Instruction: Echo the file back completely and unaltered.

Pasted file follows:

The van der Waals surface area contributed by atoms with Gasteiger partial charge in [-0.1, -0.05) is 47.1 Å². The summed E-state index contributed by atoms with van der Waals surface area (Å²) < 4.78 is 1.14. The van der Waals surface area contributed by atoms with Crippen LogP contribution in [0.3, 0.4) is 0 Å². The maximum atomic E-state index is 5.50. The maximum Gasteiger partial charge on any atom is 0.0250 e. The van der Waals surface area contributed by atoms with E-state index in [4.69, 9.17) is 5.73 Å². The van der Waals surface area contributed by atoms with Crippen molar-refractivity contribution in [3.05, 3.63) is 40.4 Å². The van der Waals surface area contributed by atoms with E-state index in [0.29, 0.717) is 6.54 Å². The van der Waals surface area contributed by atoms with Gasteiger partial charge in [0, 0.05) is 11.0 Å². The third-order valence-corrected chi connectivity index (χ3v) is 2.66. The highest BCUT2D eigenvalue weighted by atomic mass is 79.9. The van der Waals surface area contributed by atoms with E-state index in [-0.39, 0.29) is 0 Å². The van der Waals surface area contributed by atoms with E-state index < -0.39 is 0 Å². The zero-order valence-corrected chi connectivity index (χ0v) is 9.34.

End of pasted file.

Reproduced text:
The van der Waals surface area contributed by atoms with Gasteiger partial charge in [-0.1, -0.05) is 47.1 Å². The summed E-state index contributed by atoms with van der Waals surface area (Å²) < 4.78 is 1.14. The van der Waals surface area contributed by atoms with Crippen LogP contribution in [0.3, 0.4) is 0 Å². The maximum atomic E-state index is 5.50. The maximum Gasteiger partial charge on any atom is 0.0250 e. The van der Waals surface area contributed by atoms with E-state index in [4.69, 9.17) is 5.73 Å². The van der Waals surface area contributed by atoms with Crippen molar-refractivity contribution in [3.05, 3.63) is 40.4 Å². The van der Waals surface area contributed by atoms with E-state index in [0.29, 0.717) is 6.54 Å². The van der Waals surface area contributed by atoms with Gasteiger partial charge in [0, 0.05) is 11.0 Å². The third-order valence-corrected chi connectivity index (χ3v) is 2.66. The highest BCUT2D eigenvalue weighted by atomic mass is 79.9. The van der Waals surface area contributed by atoms with E-state index in [-0.39, 0.29) is 0 Å². The van der Waals surface area contributed by atoms with E-state index < -0.39 is 0 Å². The zero-order valence-corrected chi connectivity index (χ0v) is 9.34.